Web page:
When blowing the shofar on Rosh Hashanah, there is a widespread custom to blow more notes that we actually need to. The gemara in Rosh Hashanah explains that the reason we do this is to “confuse the satan“. The gemara goes further, to explain that any year which does not commence with these shofar blows will not be a good year.
Now, there is another halachah pertaining to Rosh Hashanah, which is as follows: whenever the chag falls on a Shabbos, the shofar is not blown. This was an institution of chazal, as they were concerned that the baal tokeah (the individual appointed by the community to blow the shofar) would take it to a local chacham in order to learn how to blow. In doing so, he might inadvertently come to carry from a rishus yahachid to a rishus harabim, and so transgress a Torah commandment against carrying on Shabbos.
This presents a difficulty: as we saw above, where a the commencement of the year is not marked by the shofar blows, it will not be a fortuitous year. But where Rosh Hashanah falls on Shabbos, chazal step in and tell us not to blow. It seems that their concern about this remote possibility of a Shabbos transgression trumps the mazel of klal yisroel for the next year.
Tosafos picks up on this difficulty straight away, and points out that the gemara’s warning about having a bad year where the shofar is not blown, does not apply on Shabbos. Why not? The mefarshim explain that the sheer power of klal yisroel listening to chazal, and respecting their instructions, is enough to confuse the satan, and it is this that will give us a good year ahead.
(As an aside, Tosafos does not stop there. Although the warning does not apply on Shabbos, he points out that it will apply in another case of oness (chance situations). This means that, where the baal tokeah falls ill, or loses his shofar, and there is no replacement, then tough luck – the satan will not be confused, and the community may be subject to a rocky year ahead. This answer of Tosafos is difficult to understand, and several answers are offered, but they are beyond the scope of this article. To give you a taster, one answer brings the following analogy: if someone accidentally drinks poison, but does not have the antidote, they may die – this may be seen to be unfair, but it is simply a case of ‘natural’ cause and effect. Such is the case of oness.)
Getting back to the point then, we see the following themes emerge:
- Chazal’s concern, and willingness to go to great lengths, to stop even the most remote chance of a Shabbos transgression. So too, as we go about our daily lives at work, we must set ourselves boundaries, sometimes even beyond those mandated by the Torah. We must gauge our own work environment, with all its threats and opportunities, and decide where to draw our own line: which works events to attend, and which to avoid. Where compromise is a necessity, and where compromise must be avoided at all costs.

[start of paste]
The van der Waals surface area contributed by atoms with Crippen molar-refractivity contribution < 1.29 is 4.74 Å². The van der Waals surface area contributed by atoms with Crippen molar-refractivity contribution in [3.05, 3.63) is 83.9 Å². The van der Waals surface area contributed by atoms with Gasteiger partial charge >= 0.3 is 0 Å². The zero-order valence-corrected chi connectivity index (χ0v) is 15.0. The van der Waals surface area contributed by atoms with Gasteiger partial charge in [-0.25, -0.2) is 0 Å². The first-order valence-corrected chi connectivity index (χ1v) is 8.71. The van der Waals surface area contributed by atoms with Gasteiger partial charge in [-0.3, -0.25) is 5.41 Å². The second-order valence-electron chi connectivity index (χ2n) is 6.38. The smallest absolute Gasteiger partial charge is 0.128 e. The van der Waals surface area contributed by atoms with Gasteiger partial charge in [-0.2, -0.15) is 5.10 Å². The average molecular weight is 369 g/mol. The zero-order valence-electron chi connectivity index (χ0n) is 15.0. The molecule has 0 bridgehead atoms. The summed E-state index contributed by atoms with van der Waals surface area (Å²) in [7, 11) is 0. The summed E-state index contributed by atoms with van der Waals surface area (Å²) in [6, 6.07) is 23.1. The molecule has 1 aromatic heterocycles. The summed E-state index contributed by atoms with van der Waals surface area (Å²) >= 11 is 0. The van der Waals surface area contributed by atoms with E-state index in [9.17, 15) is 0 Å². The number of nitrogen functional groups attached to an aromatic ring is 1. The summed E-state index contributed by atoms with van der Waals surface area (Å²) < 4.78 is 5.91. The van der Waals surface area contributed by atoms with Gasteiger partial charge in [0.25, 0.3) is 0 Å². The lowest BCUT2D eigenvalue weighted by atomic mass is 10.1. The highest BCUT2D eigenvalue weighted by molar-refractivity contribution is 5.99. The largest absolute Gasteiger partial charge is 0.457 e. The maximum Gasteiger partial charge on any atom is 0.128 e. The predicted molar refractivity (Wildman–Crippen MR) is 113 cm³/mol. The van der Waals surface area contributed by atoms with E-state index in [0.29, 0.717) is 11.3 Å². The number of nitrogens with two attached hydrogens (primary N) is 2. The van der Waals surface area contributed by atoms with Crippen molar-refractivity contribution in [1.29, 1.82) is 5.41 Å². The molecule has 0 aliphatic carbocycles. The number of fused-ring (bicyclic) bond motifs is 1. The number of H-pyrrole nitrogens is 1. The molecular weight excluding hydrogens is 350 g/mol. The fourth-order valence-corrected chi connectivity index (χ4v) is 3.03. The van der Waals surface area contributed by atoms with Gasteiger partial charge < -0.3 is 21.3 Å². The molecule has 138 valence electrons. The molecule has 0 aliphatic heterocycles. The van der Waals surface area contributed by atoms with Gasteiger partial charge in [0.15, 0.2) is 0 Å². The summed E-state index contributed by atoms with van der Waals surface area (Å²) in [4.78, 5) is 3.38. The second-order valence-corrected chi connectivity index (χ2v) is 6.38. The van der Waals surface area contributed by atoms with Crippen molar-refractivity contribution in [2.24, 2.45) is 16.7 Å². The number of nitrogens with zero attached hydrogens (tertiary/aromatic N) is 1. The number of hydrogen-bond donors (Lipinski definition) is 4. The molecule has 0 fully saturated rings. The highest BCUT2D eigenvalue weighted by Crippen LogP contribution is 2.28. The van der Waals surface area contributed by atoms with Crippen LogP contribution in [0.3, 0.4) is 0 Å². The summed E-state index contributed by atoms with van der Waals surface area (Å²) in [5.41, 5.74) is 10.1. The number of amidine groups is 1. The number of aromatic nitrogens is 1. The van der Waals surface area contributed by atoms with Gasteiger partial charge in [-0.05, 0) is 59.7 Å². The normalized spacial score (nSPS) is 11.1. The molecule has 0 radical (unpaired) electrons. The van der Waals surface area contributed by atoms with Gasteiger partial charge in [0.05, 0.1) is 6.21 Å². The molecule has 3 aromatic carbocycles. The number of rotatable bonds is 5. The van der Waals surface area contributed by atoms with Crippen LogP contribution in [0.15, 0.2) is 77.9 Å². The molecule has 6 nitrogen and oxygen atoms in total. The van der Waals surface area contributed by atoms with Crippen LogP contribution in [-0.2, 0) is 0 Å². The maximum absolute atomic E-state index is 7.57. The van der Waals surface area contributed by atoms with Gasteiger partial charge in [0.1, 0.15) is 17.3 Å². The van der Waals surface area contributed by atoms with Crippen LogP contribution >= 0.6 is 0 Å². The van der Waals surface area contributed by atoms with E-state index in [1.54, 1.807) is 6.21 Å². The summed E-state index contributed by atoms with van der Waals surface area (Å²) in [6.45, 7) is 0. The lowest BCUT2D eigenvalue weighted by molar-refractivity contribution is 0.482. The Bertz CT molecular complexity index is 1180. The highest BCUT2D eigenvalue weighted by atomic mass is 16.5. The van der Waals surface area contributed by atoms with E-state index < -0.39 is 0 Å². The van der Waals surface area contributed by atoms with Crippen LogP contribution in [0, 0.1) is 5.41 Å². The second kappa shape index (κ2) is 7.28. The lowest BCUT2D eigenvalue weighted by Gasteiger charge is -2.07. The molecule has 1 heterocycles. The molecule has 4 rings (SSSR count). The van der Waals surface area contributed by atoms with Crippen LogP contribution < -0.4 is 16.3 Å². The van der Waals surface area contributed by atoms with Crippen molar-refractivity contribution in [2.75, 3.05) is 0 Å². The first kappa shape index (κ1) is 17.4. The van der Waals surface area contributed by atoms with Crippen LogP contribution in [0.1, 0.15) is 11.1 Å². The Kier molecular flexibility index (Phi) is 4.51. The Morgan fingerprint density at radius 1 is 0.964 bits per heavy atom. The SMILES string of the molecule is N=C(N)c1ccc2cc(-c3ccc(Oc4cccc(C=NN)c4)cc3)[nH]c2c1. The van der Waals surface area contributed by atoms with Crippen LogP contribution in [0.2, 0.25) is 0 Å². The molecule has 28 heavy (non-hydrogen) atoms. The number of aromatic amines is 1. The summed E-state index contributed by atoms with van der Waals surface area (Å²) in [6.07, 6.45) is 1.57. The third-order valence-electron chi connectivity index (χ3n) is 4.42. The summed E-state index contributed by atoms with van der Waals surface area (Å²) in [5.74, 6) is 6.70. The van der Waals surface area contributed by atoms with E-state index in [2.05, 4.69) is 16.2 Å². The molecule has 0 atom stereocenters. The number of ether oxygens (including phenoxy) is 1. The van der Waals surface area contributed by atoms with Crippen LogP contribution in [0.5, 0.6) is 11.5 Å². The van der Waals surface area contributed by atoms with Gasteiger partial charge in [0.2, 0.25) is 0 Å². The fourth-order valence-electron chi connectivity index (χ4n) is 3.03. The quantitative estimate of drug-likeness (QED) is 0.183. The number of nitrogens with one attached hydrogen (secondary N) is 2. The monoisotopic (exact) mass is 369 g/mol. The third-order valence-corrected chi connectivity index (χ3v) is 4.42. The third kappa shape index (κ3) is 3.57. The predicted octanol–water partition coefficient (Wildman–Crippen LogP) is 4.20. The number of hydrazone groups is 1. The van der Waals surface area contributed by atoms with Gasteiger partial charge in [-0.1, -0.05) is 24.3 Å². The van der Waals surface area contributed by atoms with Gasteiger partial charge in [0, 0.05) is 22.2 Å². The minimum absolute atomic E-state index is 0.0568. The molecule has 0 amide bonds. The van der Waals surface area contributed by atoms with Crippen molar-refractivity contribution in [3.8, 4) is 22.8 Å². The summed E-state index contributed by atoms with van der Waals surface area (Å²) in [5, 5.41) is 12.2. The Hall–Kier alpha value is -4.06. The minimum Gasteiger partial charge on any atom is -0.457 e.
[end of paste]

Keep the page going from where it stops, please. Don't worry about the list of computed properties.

- The power and effect that we, as Jews, can have, simply by being mekayim the words of our teachers. As we have spoken about previously, we have an amazing and unique opportunity at work to be a “light unto the nations”. When questioned about the upcoming holidays by our colleagues, we should not shy away or make light of the upcoming chagim. Rather, we should demonstrate our conviction in the power of these days. A colleague of mine recently relayed to me the amazing responses he had when requesting forgiveness from his colleagues. We should not be afraid to do the same.
Under the spotlight: Too much attention
The same gemara on Rosh Hashana continues with an interesting and cryptic topic. It explains that there are three things which bring our sins to Hashem’s attention. These are:
- A shaky wall. It seems that taking unnecessary risks can cause Hashem to focus more intently on our spiritual sins. Whenever we are put in a situation of sakanah (danger), we must merit a certain level of zechus in order to make it out unscathed.
- Iyun tefillin (intensity in prayer). This seems counterintuitive: how can ‘too much prayer’ be a bad thing? The mefarshim explain that this refers to someone who davens for their requests, and then expects Hashem to answer him in return. Whilst we do of course hope that Hashem will answer our prayers, we should not have an attitude of entitlement, that just because we davened we now deserve to be answered.
- Calling for Divine judgment on one’s fellow man. This point is easier to understand: one who causes another to be judged deserves the same fate. And the flipside is also true: one who has mercy on their friend, will deserve mercy in return. In fact, this is precisely how we can ask Hashem to exercise his middos of rachamim and din simultaneously: if we act towards others with rachamim, then Hashem is actually exercising din when he responds to us measure-for-measure.
In all three cases, we can see that being overconfident of Hashem’s protection actually works against us. As with everything in life, the best approach is in moderation.
With many of us about to cash in half our annual leave days for the month of Elul, and dedicate this time instead to the service of Hashem, we should bear this point in mind. We all want to be noticed at work, for delivering the project on time, in budget, and with an innovative solution. But we must pick our opportunities carefully, and never lose sight of the wood from the trees.
When you have a five minute window with your boss once a year, you don’t waste this time negotiating the details of your contract. There is only one pertinent question: will I be employed again next year? And this is precisely the question we will ask of Hashem this Rosh Hashanah.
Wishing you all a ksiva v’chasima tova, and a happy year ahead!
 Some parts of this article are based on a shiur given by Rabbi Sulzbacher on 16 September 2017.
 Analogy heard from Rabbi Akiva Tatz.